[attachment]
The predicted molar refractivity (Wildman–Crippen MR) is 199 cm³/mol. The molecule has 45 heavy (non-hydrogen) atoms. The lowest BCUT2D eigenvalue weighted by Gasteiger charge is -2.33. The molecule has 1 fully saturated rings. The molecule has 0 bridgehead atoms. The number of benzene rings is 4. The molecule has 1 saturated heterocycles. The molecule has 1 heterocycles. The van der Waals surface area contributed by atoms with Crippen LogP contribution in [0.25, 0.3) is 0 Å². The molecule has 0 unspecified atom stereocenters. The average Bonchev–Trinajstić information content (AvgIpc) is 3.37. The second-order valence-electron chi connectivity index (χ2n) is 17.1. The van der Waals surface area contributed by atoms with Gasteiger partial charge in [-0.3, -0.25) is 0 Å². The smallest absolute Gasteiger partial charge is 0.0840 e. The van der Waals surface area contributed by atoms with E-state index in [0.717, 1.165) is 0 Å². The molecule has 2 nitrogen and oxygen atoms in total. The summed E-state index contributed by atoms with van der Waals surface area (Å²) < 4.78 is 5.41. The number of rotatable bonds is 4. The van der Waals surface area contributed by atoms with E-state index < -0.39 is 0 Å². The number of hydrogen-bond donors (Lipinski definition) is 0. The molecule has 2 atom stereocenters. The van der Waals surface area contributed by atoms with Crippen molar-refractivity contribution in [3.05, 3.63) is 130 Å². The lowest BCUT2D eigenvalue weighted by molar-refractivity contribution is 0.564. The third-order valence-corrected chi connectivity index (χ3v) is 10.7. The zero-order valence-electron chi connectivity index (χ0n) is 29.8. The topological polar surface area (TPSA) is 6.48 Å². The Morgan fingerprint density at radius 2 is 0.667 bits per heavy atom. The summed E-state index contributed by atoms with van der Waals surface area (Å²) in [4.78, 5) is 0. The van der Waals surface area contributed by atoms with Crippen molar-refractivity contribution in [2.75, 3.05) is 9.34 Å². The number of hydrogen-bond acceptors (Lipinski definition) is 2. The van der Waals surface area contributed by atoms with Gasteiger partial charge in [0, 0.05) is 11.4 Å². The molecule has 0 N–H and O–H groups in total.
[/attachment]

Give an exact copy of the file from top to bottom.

The predicted molar refractivity (Wildman–Crippen MR) is 199 cm³/mol. The molecule has 45 heavy (non-hydrogen) atoms. The lowest BCUT2D eigenvalue weighted by Gasteiger charge is -2.33. The molecule has 1 fully saturated rings. The molecule has 0 bridgehead atoms. The number of benzene rings is 4. The molecule has 1 saturated heterocycles. The molecule has 1 heterocycles. The van der Waals surface area contributed by atoms with Crippen LogP contribution in [0.25, 0.3) is 0 Å². The molecule has 0 unspecified atom stereocenters. The average Bonchev–Trinajstić information content (AvgIpc) is 3.37. The second-order valence-electron chi connectivity index (χ2n) is 17.1. The van der Waals surface area contributed by atoms with Gasteiger partial charge in [-0.3, -0.25) is 0 Å². The smallest absolute Gasteiger partial charge is 0.0840 e. The van der Waals surface area contributed by atoms with E-state index in [0.717, 1.165) is 0 Å². The molecule has 2 nitrogen and oxygen atoms in total. The summed E-state index contributed by atoms with van der Waals surface area (Å²) < 4.78 is 5.41. The number of rotatable bonds is 4. The van der Waals surface area contributed by atoms with E-state index < -0.39 is 0 Å². The number of hydrogen-bond donors (Lipinski definition) is 0. The molecule has 2 atom stereocenters. The van der Waals surface area contributed by atoms with Crippen molar-refractivity contribution in [3.05, 3.63) is 130 Å². The lowest BCUT2D eigenvalue weighted by molar-refractivity contribution is 0.564. The third-order valence-corrected chi connectivity index (χ3v) is 10.7. The zero-order valence-electron chi connectivity index (χ0n) is 29.8. The topological polar surface area (TPSA) is 6.48 Å². The Morgan fingerprint density at radius 2 is 0.667 bits per heavy atom. The summed E-state index contributed by atoms with van der Waals surface area (Å²) in [4.78, 5) is 0. The van der Waals surface area contributed by atoms with Crippen molar-refractivity contribution in [2.75, 3.05) is 9.34 Å². The number of hydrogen-bond acceptors (Lipinski definition) is 2. The van der Waals surface area contributed by atoms with Gasteiger partial charge in [0, 0.05) is 11.4 Å². The molecule has 0 N–H and O–H groups in total.